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*A Latina, Sonia Nazario, was the youngest reporter to be hired by the Wall Street Journal. VL

Latina_VoicesBy Danielle Dwyer, Latina Voices

Every day journalists work to seek the truth, tell the story and be a watchdog for society. Goals that take hard work, determination and perseverance to achieve. For Pulitzer Prize-winning reporter and author Sonia Nazario, these were traits she said she felt were instilled in her DNA.

“I’ve always thought of myself as a very determined person,” said Nazario, while speaking at a discussion of her book, Enrique’s Journey, at the Chicago Cultural Center on October 20, 2014.

Nazario, who was born in Wisconsin, said she grew up hating the thought of reading and writing. Instead, she chose to spend time on the back of a horse, barrel jumping and racing.

“I was 14, but I already understood the power of words, the power of storytelling,” she said. “I was going to be a journalist, too. I was going to be a truth-teller.”The daughter of a bio-chemist, Nazario said she thought her father viewed her as the dumb jock and her sister as the golden child. Unlike her sister, she often spent her time reading and studying. It wasn’t until a year after her mother moved them back to Venezuela following her father’s fatal heart attack when Nazario was inspired to become a journalist.

Nazario followed her boyfriend to Williams College in Massachusetts—a place she said she didn’t feel she fit in, but was determined to work hard and play catch up to be at the same level or better as her peers. After graduation, Nazario was the youngest writer to be hired by the Wall Street Journal. This would be the foundation to her self-described “fly on the wall reporting.”

“My goal is to grab you by the throat and take you on a ride,” Nazario said.

Eventually she moved to Los Angeles to work for the Los Angeles Times as a projects reporter. Little did she know this would be a turning point in her career.

Nazario reiterated a conversation she had with her house cleaner, Carmen. Nazario said she asked Carmen if she had more than one child. It was then Carmen started crying and said she had to leave her four children behind to come to the U.S. to attempt to make a living. Carmen said she wanted to eventually bring her children to the states and support them. She hadn’t seen her children in 12 years.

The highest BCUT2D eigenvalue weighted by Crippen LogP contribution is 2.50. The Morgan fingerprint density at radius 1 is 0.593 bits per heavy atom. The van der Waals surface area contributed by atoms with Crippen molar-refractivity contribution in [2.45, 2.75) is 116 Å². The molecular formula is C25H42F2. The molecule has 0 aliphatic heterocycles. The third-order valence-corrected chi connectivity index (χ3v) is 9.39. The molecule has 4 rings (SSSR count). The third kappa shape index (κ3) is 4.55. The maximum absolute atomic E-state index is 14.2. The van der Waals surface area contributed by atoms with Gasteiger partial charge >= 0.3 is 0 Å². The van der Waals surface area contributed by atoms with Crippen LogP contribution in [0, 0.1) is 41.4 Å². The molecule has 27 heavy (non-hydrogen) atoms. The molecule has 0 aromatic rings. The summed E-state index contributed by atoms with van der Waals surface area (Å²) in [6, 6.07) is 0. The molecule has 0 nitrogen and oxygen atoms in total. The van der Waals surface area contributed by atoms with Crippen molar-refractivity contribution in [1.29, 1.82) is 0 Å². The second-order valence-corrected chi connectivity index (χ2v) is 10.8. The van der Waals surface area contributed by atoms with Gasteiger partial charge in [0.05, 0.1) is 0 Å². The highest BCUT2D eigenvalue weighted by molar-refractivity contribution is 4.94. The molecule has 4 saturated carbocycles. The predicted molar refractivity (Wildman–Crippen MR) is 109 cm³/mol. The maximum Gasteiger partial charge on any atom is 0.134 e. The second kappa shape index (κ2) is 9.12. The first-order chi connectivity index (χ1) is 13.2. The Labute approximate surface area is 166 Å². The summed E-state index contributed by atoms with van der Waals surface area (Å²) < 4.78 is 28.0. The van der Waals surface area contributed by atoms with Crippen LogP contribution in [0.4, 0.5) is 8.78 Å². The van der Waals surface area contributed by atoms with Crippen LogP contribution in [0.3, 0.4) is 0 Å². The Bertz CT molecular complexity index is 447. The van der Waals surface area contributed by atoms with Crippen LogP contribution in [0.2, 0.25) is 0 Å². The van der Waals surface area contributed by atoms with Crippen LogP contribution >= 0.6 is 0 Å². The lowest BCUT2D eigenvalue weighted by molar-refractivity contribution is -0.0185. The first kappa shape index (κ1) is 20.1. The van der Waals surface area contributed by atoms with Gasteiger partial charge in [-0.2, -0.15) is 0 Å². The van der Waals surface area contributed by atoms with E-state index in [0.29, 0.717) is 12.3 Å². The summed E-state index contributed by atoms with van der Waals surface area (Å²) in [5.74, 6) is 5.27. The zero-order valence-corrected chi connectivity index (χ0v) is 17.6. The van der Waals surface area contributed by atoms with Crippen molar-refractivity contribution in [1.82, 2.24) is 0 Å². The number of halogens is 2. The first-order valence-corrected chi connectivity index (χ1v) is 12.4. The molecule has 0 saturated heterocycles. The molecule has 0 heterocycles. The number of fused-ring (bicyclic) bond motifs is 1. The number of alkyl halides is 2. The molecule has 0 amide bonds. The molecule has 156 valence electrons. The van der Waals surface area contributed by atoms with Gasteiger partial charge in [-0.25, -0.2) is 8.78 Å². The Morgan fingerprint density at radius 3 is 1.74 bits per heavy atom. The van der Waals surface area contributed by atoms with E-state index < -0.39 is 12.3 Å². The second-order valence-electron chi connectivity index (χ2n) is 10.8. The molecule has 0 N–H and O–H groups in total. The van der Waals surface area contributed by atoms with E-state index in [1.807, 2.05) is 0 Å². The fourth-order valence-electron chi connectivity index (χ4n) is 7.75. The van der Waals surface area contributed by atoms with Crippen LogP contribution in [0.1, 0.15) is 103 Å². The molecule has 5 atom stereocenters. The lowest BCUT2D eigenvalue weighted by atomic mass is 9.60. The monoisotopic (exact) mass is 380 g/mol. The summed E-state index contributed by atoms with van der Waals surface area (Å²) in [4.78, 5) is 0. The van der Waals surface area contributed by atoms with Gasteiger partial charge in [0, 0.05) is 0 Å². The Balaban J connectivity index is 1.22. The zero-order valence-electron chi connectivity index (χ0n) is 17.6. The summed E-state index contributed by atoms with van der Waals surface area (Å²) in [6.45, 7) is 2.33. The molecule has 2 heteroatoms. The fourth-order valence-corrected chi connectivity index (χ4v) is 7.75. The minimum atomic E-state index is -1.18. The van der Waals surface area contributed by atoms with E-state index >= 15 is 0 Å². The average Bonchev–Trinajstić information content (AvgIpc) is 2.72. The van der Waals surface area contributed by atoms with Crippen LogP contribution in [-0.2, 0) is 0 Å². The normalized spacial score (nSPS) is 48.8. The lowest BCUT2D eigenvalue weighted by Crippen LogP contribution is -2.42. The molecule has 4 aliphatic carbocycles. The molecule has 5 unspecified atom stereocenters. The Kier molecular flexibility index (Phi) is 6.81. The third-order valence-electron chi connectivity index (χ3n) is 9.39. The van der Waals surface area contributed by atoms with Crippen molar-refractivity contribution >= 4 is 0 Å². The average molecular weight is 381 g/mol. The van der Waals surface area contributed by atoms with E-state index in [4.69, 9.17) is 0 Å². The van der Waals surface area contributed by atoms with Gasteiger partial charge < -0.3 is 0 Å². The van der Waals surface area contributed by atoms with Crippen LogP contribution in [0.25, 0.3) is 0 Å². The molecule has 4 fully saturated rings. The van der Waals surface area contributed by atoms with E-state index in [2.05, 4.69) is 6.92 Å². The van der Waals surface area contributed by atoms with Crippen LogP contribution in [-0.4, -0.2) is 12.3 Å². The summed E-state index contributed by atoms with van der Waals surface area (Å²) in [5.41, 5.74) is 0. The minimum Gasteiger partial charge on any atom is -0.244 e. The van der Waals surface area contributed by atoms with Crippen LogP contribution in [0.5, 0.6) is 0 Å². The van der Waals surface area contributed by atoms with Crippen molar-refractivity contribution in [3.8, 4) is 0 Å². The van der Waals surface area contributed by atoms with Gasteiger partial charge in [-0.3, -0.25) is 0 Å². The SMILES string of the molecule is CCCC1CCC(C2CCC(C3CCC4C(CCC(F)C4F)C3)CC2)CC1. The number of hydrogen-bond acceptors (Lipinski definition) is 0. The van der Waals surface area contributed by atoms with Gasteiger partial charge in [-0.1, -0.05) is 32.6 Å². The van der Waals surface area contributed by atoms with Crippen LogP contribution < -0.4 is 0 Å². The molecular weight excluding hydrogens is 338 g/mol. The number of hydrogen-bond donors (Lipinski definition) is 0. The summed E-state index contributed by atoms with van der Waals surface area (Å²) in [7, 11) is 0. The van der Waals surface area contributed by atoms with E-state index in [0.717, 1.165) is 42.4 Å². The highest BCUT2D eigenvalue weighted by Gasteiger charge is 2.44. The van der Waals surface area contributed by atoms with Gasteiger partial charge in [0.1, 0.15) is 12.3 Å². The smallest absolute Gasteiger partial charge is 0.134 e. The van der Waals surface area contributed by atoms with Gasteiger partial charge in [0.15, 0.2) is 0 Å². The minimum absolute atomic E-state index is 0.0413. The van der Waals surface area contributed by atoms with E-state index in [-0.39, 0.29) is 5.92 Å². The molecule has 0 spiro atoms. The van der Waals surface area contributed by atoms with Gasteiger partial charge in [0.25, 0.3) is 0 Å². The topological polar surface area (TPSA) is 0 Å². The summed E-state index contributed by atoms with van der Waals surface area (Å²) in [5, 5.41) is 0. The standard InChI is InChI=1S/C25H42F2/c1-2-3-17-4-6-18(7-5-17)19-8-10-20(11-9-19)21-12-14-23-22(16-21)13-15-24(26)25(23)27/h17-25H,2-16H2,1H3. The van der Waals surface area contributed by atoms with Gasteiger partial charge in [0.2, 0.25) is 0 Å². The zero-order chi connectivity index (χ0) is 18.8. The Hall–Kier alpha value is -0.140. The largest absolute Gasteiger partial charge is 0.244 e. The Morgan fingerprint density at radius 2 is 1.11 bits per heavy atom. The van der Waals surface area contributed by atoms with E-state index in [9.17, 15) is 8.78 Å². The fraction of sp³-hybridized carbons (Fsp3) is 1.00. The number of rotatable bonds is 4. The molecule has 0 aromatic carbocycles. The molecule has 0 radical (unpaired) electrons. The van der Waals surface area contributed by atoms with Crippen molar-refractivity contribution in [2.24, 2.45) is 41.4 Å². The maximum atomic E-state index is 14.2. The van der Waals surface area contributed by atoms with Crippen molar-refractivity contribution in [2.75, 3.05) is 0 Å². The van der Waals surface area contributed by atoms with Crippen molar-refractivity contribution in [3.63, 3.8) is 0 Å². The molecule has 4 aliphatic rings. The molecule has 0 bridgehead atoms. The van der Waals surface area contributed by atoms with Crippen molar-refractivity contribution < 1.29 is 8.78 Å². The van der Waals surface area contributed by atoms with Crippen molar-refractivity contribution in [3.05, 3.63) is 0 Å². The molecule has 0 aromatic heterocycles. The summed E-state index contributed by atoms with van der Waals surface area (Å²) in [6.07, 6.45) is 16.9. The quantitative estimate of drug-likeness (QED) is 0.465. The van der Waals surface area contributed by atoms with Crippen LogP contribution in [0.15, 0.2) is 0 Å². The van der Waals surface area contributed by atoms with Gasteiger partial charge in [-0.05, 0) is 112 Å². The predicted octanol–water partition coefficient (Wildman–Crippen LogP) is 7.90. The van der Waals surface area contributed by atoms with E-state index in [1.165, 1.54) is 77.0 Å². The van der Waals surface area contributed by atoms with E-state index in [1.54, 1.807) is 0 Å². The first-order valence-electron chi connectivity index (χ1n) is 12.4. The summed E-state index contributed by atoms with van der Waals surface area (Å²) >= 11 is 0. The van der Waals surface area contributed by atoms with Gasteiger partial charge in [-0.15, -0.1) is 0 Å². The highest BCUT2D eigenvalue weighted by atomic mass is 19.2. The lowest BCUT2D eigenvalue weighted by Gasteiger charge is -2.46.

Nazario said she was so taken back by this story, she decided to look further into child immigration.

She said from 1990 to 2010, 27 million people migrated to the U.S.— both legally and unlawfully. In 2000, about 48,000 children were coming unlawfully into the U.S. per year.

The reason, she said, is because mothers tell their children they will return for them in a year or two. From Nazario’s experience, she found it’s usually five to 10 years, or sometimes even more.

Instead of waiting in wonder, Nazario said children of all ages decide to make the trek to find their mothers.

One child, Enrique, who was only 12 years old when he started his journey from Honduras, became Nazario’s anecdote to showcase the bigger issue at hand.

“Have you ever been through something where you said, ‘This is so bad, I can’t take another bit of this?’” Nazario asked the audience at the Chicago Cultural Center.

She said that is what it’s like for some of these children. After violence, drug cartel threats, kidnappings and family issues, many leave to find not only their mothers, but also protection.

As for Enrique’s homeland of Honduras, it has had the highest homicide rate in the world for the last three years, and it also has the second highest body count behind Syria, Nazario said.

Nazario made Enrique’s journey from Honduras twice, and each took three months.

She described the risks and difficulty children face to run and jump on the freight trains, clinging to the ladders, rooftops and sidecars for their lives. She said not every child makes it. Some die in the process, cut up by the train wheels. Some get badly injured– losing limbs, fingers and toes. But those who do survive still have to face extreme temperatures, tree branches hitting them, police and gang members.

Despite all the bad experiences, Nazario said there were glimmers of hope and selflessness.

She said in Veracruz, people ran to the trains with bags of food, bottles of water or just knelt down and prayed for the children.

In McCallen, Texas, Nazario said there is a church working to help other women, children and families get donated clothes, food and even a shower to clean them selves.

While the journey is a dangerous and trying one for these immigrant children, Nazario said that is just the first bridge to cross. The bigger issue is getting proper representation in the courtroom for these children. Without a lawyer, children are deported nine times out of 10, according to Mary Meg McCarthy, executive director of the Heartland Alliance’s National Immigrant Justice Center.

Nazario and McCarthy said the children come here for protection and to find their mothers. After the turmoil they’ve been through to cross the border, it’s very hard for them to defend their reasoning and state their case.

McCarthy said every one can take help by being engaged, encouraging and taking action.

Although Nazario has brought the issue to the surface in her book, she said finding funding for these children is something she is still working towards. It is still a part of her career journey that has yet to be written.

This article was originally published in Latina Voices.

Danielle Dwyer is a journalism graduate student at Columbia College in Chicago. She is interested in sports and broadcast journalism.

[Photo by Nathan Gibbs/Flickr]

 

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